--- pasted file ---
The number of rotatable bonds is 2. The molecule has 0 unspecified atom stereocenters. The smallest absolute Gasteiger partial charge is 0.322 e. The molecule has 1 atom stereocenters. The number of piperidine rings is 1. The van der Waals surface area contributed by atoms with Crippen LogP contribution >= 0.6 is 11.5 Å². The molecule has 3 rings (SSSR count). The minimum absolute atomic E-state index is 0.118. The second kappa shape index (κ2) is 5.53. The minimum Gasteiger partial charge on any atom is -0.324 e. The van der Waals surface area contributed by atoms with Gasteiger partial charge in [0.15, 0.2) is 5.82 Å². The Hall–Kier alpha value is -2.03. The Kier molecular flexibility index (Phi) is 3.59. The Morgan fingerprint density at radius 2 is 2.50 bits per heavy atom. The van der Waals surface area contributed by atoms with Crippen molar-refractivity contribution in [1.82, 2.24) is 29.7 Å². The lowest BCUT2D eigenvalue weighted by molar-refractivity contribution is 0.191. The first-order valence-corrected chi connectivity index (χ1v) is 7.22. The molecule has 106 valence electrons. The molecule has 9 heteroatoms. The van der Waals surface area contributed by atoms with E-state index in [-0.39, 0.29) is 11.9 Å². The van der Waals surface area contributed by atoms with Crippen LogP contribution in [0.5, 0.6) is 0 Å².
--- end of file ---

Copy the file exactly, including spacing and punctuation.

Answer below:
The number of rotatable bonds is 2. The molecule has 0 unspecified atom stereocenters. The smallest absolute Gasteiger partial charge is 0.322 e. The molecule has 1 atom stereocenters. The number of piperidine rings is 1. The van der Waals surface area contributed by atoms with Crippen LogP contribution >= 0.6 is 11.5 Å². The molecule has 3 rings (SSSR count). The minimum absolute atomic E-state index is 0.118. The second kappa shape index (κ2) is 5.53. The minimum Gasteiger partial charge on any atom is -0.324 e. The van der Waals surface area contributed by atoms with Gasteiger partial charge in [0.15, 0.2) is 5.82 Å². The Hall–Kier alpha value is -2.03. The Kier molecular flexibility index (Phi) is 3.59. The Morgan fingerprint density at radius 2 is 2.50 bits per heavy atom. The van der Waals surface area contributed by atoms with Crippen molar-refractivity contribution in [1.82, 2.24) is 29.7 Å². The lowest BCUT2D eigenvalue weighted by molar-refractivity contribution is 0.191. The first-order valence-corrected chi connectivity index (χ1v) is 7.22. The molecule has 106 valence electrons. The molecule has 9 heteroatoms. The van der Waals surface area contributed by atoms with E-state index in [-0.39, 0.29) is 11.9 Å². The van der Waals surface area contributed by atoms with Crippen LogP contribution in [0.5, 0.6) is 0 Å².